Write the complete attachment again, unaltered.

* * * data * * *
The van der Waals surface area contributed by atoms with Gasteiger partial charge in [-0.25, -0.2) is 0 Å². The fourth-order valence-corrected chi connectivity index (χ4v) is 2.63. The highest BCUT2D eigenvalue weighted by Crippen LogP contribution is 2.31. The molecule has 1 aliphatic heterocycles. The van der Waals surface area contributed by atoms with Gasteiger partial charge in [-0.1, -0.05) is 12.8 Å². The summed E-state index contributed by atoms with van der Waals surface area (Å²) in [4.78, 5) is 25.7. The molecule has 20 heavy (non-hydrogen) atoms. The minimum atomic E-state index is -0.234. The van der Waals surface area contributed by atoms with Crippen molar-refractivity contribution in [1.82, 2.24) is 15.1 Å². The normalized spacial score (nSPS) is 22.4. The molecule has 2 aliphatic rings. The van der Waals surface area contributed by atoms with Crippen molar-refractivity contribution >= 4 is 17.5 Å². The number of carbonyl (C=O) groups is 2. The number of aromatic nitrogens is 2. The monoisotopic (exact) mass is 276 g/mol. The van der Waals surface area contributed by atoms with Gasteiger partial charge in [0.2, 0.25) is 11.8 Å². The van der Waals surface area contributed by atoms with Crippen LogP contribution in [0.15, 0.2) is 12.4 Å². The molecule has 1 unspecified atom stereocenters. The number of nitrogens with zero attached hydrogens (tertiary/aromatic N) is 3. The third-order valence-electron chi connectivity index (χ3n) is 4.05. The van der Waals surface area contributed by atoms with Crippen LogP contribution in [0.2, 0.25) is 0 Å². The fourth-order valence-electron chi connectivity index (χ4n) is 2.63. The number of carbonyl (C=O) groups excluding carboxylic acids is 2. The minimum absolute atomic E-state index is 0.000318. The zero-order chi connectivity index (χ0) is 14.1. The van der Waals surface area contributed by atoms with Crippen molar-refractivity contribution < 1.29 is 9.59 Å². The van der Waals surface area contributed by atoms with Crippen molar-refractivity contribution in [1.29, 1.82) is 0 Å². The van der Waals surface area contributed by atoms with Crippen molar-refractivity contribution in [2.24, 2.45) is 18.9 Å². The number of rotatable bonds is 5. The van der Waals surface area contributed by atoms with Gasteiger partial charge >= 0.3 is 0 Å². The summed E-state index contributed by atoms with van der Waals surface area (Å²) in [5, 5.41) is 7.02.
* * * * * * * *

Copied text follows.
The van der Waals surface area contributed by atoms with Gasteiger partial charge in [-0.25, -0.2) is 0 Å². The fourth-order valence-corrected chi connectivity index (χ4v) is 2.63. The highest BCUT2D eigenvalue weighted by Crippen LogP contribution is 2.31. The molecule has 1 aliphatic heterocycles. The van der Waals surface area contributed by atoms with Gasteiger partial charge in [-0.1, -0.05) is 12.8 Å². The summed E-state index contributed by atoms with van der Waals surface area (Å²) in [4.78, 5) is 25.7. The molecule has 20 heavy (non-hydrogen) atoms. The minimum atomic E-state index is -0.234. The van der Waals surface area contributed by atoms with Crippen molar-refractivity contribution in [1.82, 2.24) is 15.1 Å². The normalized spacial score (nSPS) is 22.4. The molecule has 2 aliphatic rings. The van der Waals surface area contributed by atoms with Crippen molar-refractivity contribution >= 4 is 17.5 Å². The number of carbonyl (C=O) groups is 2. The number of aromatic nitrogens is 2. The monoisotopic (exact) mass is 276 g/mol. The van der Waals surface area contributed by atoms with Gasteiger partial charge in [0.2, 0.25) is 11.8 Å². The van der Waals surface area contributed by atoms with Crippen LogP contribution in [0.15, 0.2) is 12.4 Å². The molecule has 1 unspecified atom stereocenters. The number of nitrogens with zero attached hydrogens (tertiary/aromatic N) is 3. The third-order valence-electron chi connectivity index (χ3n) is 4.05. The van der Waals surface area contributed by atoms with Crippen LogP contribution in [0.2, 0.25) is 0 Å². The fourth-order valence-electron chi connectivity index (χ4n) is 2.63. The number of carbonyl (C=O) groups excluding carboxylic acids is 2. The minimum absolute atomic E-state index is 0.000318. The zero-order chi connectivity index (χ0) is 14.1. The van der Waals surface area contributed by atoms with Crippen molar-refractivity contribution < 1.29 is 9.59 Å². The van der Waals surface area contributed by atoms with Crippen molar-refractivity contribution in [1.29, 1.82) is 0 Å². The van der Waals surface area contributed by atoms with Crippen molar-refractivity contribution in [2.24, 2.45) is 18.9 Å². The number of rotatable bonds is 5. The van der Waals surface area contributed by atoms with Gasteiger partial charge >= 0.3 is 0 Å². The summed E-state index contributed by atoms with van der Waals surface area (Å²) in [5, 5.41) is 7.02.